Rh incompatibility is a condition that develops when a pregnant woman has Rh-negative blood and the baby in her womb has Rh-positive blood.
Rh-induced hemolytic disease of the newborn; Erythroblastosis fetalis
Causes, incidence, and risk factors
During pregnancy, red blood cells from the unborn baby can cross into the mother's bloodstream through the placenta.
If the mother is Rh-negative, her immune system treats Rh-positive fetal cells as if they were a foreign substance and makes antibodies against the fetal blood cells. These anti-Rh antibodies may cross back through the placenta into the developing baby and destroy the baby's circulating red blood cells.
When red blood cells are broken down, they make bilirubin. This causes an infant to become yellow (jaundiced). The level of bilirubin in the infant's bloodstream may range from mild to dangerously high.
Because it takes time for the mother to develop antibodies, firstborn infants are often not affected unless the mother had past miscarriages or abortions that sensitized her immune system. However, all children she has afterwards who are also Rh-positive may be affected.
Rh incompatibility develops only when the mother is Rh-negative and the infant is Rh-positive. Thanks to the use of special immune globulins called RhoGHAM, this problem has become uncommon in places that provide access to good prenatal care.
Rh incompatibility can cause symptoms ranging from very mild to deadly. In its mildest form, Rh incompatibility causes the destruction of red blood cells without other effects.
After birth, the infant may have:
- Yellowing of the skin and whites of the eyes (jaundice)
- Low muscle tone (hypotonia) and lethargy
Signs and tests
Before delivery, the mother may have an increased amount of amniotic fluid around her unborn baby (polyhydramnios).
There may be:
- A positive direct Coombs test result
- Higher-than-normal levels of bilirubin in the baby's umbilical cord blood
- Signs of red blood cell destruction in the infant's blood
Because Rh incompatibility is preventable with the use of RhoGAM, prevention remains the best treatment. Treatment of an infant who is already affected depends on the severity of the condition.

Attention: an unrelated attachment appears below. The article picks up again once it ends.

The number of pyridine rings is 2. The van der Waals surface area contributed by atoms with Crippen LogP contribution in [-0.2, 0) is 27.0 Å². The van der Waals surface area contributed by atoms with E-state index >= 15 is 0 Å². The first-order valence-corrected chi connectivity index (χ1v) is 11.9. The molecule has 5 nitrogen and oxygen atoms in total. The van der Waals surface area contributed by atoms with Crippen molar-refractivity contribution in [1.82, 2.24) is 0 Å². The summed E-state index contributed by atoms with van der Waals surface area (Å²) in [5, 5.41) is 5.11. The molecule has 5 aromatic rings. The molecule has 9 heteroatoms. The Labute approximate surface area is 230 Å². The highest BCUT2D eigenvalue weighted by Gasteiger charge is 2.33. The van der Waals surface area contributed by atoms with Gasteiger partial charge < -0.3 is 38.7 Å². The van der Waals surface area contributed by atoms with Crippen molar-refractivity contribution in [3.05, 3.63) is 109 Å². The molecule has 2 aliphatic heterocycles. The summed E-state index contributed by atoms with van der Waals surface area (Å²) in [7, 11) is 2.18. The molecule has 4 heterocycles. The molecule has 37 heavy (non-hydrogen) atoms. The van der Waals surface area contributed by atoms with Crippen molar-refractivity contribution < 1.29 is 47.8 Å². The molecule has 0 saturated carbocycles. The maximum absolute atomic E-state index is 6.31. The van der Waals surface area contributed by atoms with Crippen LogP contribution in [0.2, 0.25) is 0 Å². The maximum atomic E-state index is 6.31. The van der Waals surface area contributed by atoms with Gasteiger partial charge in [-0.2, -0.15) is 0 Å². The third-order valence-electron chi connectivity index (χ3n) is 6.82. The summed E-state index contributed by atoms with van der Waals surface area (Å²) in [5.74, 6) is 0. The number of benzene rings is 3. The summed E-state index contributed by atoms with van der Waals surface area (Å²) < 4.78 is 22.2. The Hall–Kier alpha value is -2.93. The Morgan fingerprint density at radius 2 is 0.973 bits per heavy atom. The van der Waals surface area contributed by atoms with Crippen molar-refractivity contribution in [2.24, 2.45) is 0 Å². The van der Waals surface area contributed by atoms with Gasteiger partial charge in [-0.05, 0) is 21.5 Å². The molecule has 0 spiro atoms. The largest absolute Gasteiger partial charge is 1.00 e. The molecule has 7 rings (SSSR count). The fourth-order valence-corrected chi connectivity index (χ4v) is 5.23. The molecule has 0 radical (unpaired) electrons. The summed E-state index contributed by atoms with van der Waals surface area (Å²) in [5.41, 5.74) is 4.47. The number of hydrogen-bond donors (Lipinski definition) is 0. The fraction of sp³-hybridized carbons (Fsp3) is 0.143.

Infants with mild Rh incompatibility may be treated with phototherapy using bilirubin lights. IV immune globulin may be used, but there is no conclusive evidence to show it works.
Full recovery is expected for mild Rh incompatibility.
Possible complications include:
- Brain damage due to high levels of bilirubin (kernicterus)
- Fluid buildup and swelling in the baby (hydrops fetalis)
- Problems with mental function, movement, hearing, speech, and seizures
Calling your health care provider
Call your health care provider if you think or know you are pregnant and have not yet seen a doctor.
Rh incompatibility is almost completely preventable. Rh-negative mothers should be followed closely by their obstetricians during pregnancy.
Special immune globulins, called RhoGAM, are now used to prevent RH incompatibility in mothers who are Rh-negative.
If the father of the infant is Rh-positive or if his blood type cannot be confirmed, the mother is given an injection of RhoGAM during the second trimester. If the baby is Rh-positive, the mother will get a second injection within a few days after delivery.
These injections prevent the development of antibodies against Rh-positive blood. However, women with Rh-negative blood type must receive injections:
- During every pregnancy
- If they have a miscarriage or abortion
- After prenatal tests such as amniocentesis and chorionic villus biopsy
- After injury to the abdomen during pregnancy
Alcock GS, Liley H. Immunoglobulin infusion for isoimmune haemolytic jaundice in neonates. Cochrane Database of Systematic Reviews 2002, Issue 3. Maheshwari A, Carlo WA. Blood disorders. In: Kliegman RM. Stanton BF, St Gemelll W, Schor NF, Behrman RE,eds. Nelson Textbook of Pediatrics. 19th ed. Philadelphia, Pa: Saunders Elsevier; 2011:chap 97.2.
Reviewed by:Kimberly G Lee, MD, MSc, IBCLC, Associate Professor of Pediatrics, Division of Neonatology, Medical University of South Carolina, Charleston, SC. Review provided by VeriMed Healthcare Network. Also reviewed by A.D.A.M. Health Solutions, Ebix, Inc., Editorial Team: David Zieve, MD, MHA, Bethanne Black, Stephanie Slon, and Nissi Wang.
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